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Impact of neurotoxins on the immature brain

The brain of a foetus and a growing child undergoes radical changes during development. European research has developed models and guidelines to measure the impact of neurotoxins on this sensitive organ.
Impact of neurotoxins on the immature brain
The presence of neurotoxic substances in food is not only worrying to the individual consuming the food but to developing foetuses in utero and exposure via breast milk to the child. The developing nervous system is particularly sensitive to the effects of neurotoxins.

The EU-funded project Devnertox aimed to determine the mechanism of action of persistent pollutants like methylmercury (MeHg) and polychlorinated biphenyls (PCBs). In addition, there is little information on synergistic effects of one or more of the toxins.

Risk assessment and neurotoxicity studies are difficult to analyse due to the complexity of the nervous system and multiple effects of exposure also create additional problems. Devnertox scientists therefore focused on generating improved experimental models to study the effects of MeHg and two PCBs, one non-dioxin like and one dioxin-like, to overcome these limitations.

Neural stem cells were studied in vitro to overcome complexities inherent in nerve cells. Moreover, neural cells exposed to toxins can undergo different types of cell death and there may be cross-talk between the various death pathways.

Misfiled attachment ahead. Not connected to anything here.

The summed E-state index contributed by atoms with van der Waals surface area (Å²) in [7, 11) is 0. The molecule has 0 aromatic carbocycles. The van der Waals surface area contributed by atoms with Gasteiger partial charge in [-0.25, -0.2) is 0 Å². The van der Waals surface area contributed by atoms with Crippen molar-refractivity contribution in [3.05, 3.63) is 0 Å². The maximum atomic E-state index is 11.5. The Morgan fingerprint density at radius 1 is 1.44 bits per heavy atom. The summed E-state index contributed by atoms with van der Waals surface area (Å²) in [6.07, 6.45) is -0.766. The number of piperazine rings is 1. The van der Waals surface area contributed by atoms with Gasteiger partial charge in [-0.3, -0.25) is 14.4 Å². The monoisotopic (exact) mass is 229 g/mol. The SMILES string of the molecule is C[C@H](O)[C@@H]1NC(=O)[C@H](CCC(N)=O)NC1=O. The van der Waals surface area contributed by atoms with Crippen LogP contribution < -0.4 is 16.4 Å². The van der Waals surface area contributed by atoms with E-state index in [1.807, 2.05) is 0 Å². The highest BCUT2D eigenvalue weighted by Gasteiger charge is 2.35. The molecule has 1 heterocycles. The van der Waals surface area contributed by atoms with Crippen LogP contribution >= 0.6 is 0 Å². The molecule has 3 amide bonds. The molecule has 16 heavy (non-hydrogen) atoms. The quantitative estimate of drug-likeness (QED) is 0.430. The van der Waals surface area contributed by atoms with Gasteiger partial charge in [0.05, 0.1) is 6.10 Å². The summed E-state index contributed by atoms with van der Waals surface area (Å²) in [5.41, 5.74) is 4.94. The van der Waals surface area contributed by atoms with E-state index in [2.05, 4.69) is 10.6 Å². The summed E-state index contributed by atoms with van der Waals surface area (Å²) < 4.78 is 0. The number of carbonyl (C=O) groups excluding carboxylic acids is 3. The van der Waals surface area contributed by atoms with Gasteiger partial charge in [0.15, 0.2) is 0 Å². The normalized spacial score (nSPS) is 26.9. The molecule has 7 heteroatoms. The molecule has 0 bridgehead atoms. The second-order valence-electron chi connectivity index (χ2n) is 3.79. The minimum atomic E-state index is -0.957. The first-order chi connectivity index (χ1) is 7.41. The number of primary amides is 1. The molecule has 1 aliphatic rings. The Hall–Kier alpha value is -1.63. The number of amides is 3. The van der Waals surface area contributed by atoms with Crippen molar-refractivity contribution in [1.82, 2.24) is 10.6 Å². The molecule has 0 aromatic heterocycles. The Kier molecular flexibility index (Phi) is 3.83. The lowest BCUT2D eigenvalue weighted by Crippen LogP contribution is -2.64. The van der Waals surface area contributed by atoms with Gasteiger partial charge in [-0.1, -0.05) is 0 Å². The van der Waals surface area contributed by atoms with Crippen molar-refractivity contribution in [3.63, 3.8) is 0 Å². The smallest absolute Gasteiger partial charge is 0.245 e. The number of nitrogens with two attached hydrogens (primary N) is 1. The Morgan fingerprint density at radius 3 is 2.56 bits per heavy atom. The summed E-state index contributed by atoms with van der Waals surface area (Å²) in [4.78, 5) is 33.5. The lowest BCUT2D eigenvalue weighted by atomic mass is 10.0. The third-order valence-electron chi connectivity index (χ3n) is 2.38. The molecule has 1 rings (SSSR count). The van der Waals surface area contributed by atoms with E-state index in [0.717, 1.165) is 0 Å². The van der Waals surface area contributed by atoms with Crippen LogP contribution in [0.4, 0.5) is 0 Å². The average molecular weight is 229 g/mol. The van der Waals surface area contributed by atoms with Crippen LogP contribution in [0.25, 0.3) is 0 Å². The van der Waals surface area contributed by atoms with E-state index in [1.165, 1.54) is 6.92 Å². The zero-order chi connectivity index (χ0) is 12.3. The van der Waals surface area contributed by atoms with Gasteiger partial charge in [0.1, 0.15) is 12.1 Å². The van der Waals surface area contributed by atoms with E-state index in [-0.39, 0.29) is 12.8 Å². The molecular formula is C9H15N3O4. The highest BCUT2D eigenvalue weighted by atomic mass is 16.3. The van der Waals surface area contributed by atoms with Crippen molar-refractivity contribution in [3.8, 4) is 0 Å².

For in vivo studies, analysis of behaviour was selected to detect subtle modifications and to study the same animal at different stages of development. Learning and memory were both found to be impaired in both rats and mice and by multiple tests. Exposure to MeHg not only affects cognitive function but also motivation-driven behaviour. Neurological effects resulted from chemical, hormonal and behavioural changes, sometimes with species differences.

The Devnertox project found that overall in vitro tests provided a relevant comparison against studies on experimental animals. The range of well characterised models used in the project provided a better assessment of potential neurotoxins.

Outcomes from the results suggest that it is important to measure actual levels of the toxin in tissues and cells as levels in cells can vary depending on type. Devnertox also recommend a biomonitoring approach using validated relevant biomarkers to assess the risk of neurodevelopmental effects and the margin of exposure from food and other sources.

Future studies suggested include the issue of combined or complex exposures. Moreover, they stress it would be valuable to create a framework where human and animal data can be integrated for a less costly assessment of the effects of multiple exposures to sub-threshold concentrations.

Devnertox refined and improved the assessment of the effects of neurotoxins on the development of mammals. Furthermore, the project has provided a strategy to define guidelines for exposure limits, particularly in sensitive groups such as children.

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